Medical Directives and Power of Attorneys: Do I need one?

by J. Branden Snyder

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dallas power of attorney, dallas medical directive, dallas wills and trusts lawyerPreparing legal documents such as medical directives and power of attorneys can be confusing. Here is your guide to the differences between a medical directive and power of attorney, and how to know what you need.

Medical Directives

A medical directive (also known as an advance directive) is written, legal instructions on your preferences regarding medical care in the event that you are unable to make decisions for yourself. Medical directives guide doctors and caregivers on your preferences if you become terminally ill, seriously injured, are in a coma, in late stages of dementia, or near the end of life.

Though it may seem like a daunting task, choosing to prepare an advance medical directive relieves your family and caregivers of the burden of decision-making on your behalf and allows them to focus on the moment of crisis and deal with their own grief. Medical directives can also help to eliminate disagreements between your loved ones on how to care for you should you be unable to make decisions for yourself.

Some of the decisions you might outline in your medical directive include your wishes regarding:

• Resuscitation
• Mechanical ventilation
• Tube feeding
• Dialysis
• Antibiotics and antiviral medications
• Comfort care
• Organ and tissue donation

Medical directives are commonly mistaken as being for elderly adults alone, but the truth is that adults of all ages should consider preparing such documents, as we never know when end-of-life circumstances may occur.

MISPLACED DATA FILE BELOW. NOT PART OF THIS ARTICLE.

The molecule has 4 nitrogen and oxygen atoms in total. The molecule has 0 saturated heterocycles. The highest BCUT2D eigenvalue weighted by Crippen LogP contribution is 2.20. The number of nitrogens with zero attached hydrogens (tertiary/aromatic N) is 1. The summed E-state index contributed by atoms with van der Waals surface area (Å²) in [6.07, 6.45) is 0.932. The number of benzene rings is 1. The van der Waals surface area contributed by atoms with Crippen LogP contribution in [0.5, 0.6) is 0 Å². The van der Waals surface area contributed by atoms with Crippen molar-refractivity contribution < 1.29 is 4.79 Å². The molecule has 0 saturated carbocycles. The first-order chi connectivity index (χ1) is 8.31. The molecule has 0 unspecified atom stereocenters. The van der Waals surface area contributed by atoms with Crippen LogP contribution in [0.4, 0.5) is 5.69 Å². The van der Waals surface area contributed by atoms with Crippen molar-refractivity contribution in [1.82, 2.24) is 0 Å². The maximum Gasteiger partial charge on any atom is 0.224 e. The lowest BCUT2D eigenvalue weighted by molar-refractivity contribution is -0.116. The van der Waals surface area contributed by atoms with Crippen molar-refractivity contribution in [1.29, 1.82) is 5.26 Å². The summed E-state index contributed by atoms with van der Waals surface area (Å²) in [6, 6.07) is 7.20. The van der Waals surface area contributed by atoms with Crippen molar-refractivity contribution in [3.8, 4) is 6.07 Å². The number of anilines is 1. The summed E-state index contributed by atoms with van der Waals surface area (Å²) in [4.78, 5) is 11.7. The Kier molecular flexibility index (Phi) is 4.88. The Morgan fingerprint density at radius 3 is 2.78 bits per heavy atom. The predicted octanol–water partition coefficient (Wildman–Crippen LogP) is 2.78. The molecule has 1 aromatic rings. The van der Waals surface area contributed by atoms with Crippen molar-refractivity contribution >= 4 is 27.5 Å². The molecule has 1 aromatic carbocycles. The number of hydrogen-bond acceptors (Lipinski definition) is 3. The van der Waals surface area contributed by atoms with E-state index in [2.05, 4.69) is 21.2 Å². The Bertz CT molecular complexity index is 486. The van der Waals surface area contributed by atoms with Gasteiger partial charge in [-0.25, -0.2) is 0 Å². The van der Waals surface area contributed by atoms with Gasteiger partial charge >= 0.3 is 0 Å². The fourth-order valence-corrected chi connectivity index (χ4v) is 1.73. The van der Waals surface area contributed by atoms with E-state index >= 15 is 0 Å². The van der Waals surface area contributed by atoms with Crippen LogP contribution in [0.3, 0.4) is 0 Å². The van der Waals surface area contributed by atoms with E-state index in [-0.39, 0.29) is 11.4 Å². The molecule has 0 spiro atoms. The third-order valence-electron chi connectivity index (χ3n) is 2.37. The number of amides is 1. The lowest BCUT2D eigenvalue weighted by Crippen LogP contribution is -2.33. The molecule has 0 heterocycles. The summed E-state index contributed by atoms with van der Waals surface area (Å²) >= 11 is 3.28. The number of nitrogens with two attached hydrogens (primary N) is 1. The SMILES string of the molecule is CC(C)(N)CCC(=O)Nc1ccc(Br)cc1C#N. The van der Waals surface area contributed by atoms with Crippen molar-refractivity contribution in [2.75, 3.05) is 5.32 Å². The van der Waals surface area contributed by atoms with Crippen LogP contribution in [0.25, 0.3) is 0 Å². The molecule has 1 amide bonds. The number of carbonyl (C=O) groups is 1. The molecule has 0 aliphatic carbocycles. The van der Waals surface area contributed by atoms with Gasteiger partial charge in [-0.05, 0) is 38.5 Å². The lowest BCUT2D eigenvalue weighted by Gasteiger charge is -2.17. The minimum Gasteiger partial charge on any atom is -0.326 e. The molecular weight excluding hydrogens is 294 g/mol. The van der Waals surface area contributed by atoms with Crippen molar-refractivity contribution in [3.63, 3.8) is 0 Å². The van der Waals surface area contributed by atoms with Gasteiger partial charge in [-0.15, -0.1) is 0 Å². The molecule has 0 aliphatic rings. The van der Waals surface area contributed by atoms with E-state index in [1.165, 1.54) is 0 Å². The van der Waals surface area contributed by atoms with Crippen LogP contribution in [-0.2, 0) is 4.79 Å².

Power of Attorney

A power of attorney, sometimes called a durable power of attorney or a health care proxy, is a specific type of advance directive that names an individual to make decisions on your behalf in the event that you are unable to make decisions for yourself. That person might be a spouse, adult child, other relative, or friend.  You may also select an alternate in the event the person you choose is unable to fulfill his or her duties as your power of attorney.

When selecting someone to serve as your power of attorney, choose someone who:

• Meets your state’s requirements for power of attorney.
• Is not a member of your health care team.
• Is willing to discuss your medical and end-of-life wishes with you.
• Is trusted to make decisions based on your preferences and values.
• Can serve as an advocate on your behalf in the event that there are disagreements about your medical care.

A medical directive relieves your loved ones of some of the stresses involved with making end-of-life decisions, and a power of attorney takes it one step further by specifically naming an individual to be the final say on all decisions regarding your care. While one can function without the other, both are recommended to ensure you receive medical care based on your wishes and values.

Are you ready to prepare your medical directives and/or power of attorney? Contact the experienced legal team at The Law Offices of Tim O’Hare for a reputable attorney who can help prepare these important legal documents.

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